Famous Studios

Famous Studios (renamed Paramount Cartoon Studios in 1956) was the first animation division of the film studio Paramount Pictures from 1942 to 1967. Famous was founded as a successor company to Fleischer Studios, after Paramount seized control of the aforementioned studio and ousted its founders, Max and Dave Fleischer, in 1941. The studio's productions included three series started by the Fleischers—Popeye the Sailor, Superman, and Screen Songs—as well as Little Audrey, Little Lulu, Casper the Friendly Ghost, Honey Halfwitch, Herman and Katnip, Baby Huey, and the anthology Noveltoons series.

The Famous name was previously used as Famous Players Film Company, one of several companies which in 1912 became Famous Players-Lasky Corporation, the company which founded Paramount Pictures. Paramount's music publishing branch, which held the rights to all of the original music in the Fleischer/Famous cartoons, was named Famous Music.

Many of the Famous Studios productions are currently owned by AT&T's WarnerMedia through Turner Entertainment (for Popeye The Sailor and Superman) and Comcast's NBCUniversal through DreamWorks Animation (for Harvey Comics and Felix the Cat). The 1962-1967 cartoons, along with the pre-October 1950 Noveltoons, are still owned by Paramount Pictures today through Republic Pictures.

Fleischer Studios

Fleischer Studios () was an American corporation which originated as an animation studio located at 1600 Broadway, New York City, New York. It was founded in 1921 as Inkwell Studios by brothers Max Fleischer and Dave Fleischer who ran the pioneering company from its inception until Paramount Pictures, the studio's parent company and the distributor of its films, acquired ownership. In its prime, Fleischer Studios was a premier producer of animated cartoons for theaters, with Walt Disney Productions's becoming its chief competitor in the 1930s.

Fleischer Studios characters included Koko the Clown, Betty Boop, Bimbo, Popeye the Sailor, and Superman. Unlike other studios, whose characters were anthropomorphic animals, the Fleischers' most successful characters were humans (with the exception of Bimbo). The cartoons of the Fleischer Studio were very different from the Disney product, both in concept and in execution. As a result, the Fleischer cartoons were rough rather than refined, commercial rather than consciously artistic. But in their unique way, their artistry was expressed through a culmination of the arts and sciences. This approach focused on surrealism, dark humor, adult psychological elements, and sexuality, and the environments were grittier and urban, often set in squalid surroundings, reflecting the Great Depression as well as German Expressionism.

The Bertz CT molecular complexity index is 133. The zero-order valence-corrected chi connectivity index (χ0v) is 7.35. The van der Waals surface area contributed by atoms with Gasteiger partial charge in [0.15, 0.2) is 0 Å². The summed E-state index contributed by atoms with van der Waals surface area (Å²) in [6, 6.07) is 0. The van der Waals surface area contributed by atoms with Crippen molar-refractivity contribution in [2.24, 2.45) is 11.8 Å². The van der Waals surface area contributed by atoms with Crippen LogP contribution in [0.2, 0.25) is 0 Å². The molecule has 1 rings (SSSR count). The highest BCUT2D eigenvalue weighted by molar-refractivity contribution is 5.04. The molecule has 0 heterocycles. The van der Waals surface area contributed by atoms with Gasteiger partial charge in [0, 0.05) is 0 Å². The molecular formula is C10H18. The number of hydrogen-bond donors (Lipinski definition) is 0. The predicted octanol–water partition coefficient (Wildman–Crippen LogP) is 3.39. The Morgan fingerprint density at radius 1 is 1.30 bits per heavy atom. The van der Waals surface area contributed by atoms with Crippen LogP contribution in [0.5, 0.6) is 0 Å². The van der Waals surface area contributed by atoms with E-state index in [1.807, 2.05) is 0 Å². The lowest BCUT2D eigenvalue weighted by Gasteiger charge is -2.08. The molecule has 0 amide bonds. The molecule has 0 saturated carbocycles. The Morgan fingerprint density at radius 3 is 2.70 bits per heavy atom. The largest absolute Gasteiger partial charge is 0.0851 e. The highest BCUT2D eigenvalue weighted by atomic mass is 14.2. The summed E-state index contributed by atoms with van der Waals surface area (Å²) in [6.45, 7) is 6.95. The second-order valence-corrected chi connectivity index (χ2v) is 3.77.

List of Japanese animation studios

This is a list of Japanese animation studios.

List of animation distribution companies

This is a list of animation distribution companies.

List of animation studios owned by The Walt Disney Company

The Walt Disney Company has owned and operated several animation studios since the company's founding on October 16, 1923, by Walt and Roy Disney as the Disney Brothers Cartoon Studio; the current Walt Disney Animation Studios in Burbank, California is the company's flagship feature animation studio and claims heritage from this original studio. Adding to the growth of the company and its motion picture studio division The Walt Disney Studios, several other animation studios were added through acquisitions and through openings of satellite studios outside the United States. These expanded the company's animation output into television, direct-to-video, and digital releases, in addition to its primary feature animation releases.

Currently Walt Disney Animation Studios, Pixar, Lucasfilm Animation (through Lucasfilm), 20th Century Fox's animation division, and Blue Sky Studios are parts of The Walt Disney Studios unit. This article does not include other animation studios whose films were released by Walt Disney Studios Motion Pictures (the company's distribution unit) and not acquired by the company, nor does it count the Laugh-O-Gram Studio (1921–23), Disney's first animation studio, which predated the founding of The Walt Disney Company. For example, certain Studio Ghibli films were distributed by Disney internationally but never owned by the company. Also, Miramax, a independently operating unit of the Walt Disney Studios, also purchased US rights to foreign animated movies.